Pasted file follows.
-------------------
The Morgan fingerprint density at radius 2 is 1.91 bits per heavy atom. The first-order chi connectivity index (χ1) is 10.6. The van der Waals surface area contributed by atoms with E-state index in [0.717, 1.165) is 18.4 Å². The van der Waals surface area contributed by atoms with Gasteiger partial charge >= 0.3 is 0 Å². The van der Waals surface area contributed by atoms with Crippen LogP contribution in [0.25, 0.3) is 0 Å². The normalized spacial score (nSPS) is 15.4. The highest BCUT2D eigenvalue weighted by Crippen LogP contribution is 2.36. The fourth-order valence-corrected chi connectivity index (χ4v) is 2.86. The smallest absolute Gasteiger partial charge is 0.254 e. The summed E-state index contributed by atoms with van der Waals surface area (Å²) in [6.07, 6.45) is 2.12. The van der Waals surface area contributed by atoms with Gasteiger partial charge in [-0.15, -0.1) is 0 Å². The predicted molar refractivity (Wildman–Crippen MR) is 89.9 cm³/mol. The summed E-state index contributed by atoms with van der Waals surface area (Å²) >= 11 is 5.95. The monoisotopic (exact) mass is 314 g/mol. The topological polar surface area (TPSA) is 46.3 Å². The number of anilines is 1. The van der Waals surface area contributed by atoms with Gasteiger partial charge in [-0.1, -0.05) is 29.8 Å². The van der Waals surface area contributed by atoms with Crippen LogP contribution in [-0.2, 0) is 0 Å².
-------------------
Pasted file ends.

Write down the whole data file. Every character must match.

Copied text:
The Morgan fingerprint density at radius 2 is 1.91 bits per heavy atom. The first-order chi connectivity index (χ1) is 10.6. The van der Waals surface area contributed by atoms with E-state index in [0.717, 1.165) is 18.4 Å². The van der Waals surface area contributed by atoms with Gasteiger partial charge >= 0.3 is 0 Å². The van der Waals surface area contributed by atoms with Crippen LogP contribution in [0.25, 0.3) is 0 Å². The normalized spacial score (nSPS) is 15.4. The highest BCUT2D eigenvalue weighted by Crippen LogP contribution is 2.36. The fourth-order valence-corrected chi connectivity index (χ4v) is 2.86. The smallest absolute Gasteiger partial charge is 0.254 e. The summed E-state index contributed by atoms with van der Waals surface area (Å²) in [6.07, 6.45) is 2.12. The van der Waals surface area contributed by atoms with Gasteiger partial charge in [-0.15, -0.1) is 0 Å². The predicted molar refractivity (Wildman–Crippen MR) is 89.9 cm³/mol. The summed E-state index contributed by atoms with van der Waals surface area (Å²) >= 11 is 5.95. The monoisotopic (exact) mass is 314 g/mol. The topological polar surface area (TPSA) is 46.3 Å². The number of anilines is 1. The van der Waals surface area contributed by atoms with Gasteiger partial charge in [-0.1, -0.05) is 29.8 Å². The van der Waals surface area contributed by atoms with Crippen LogP contribution in [-0.2, 0) is 0 Å².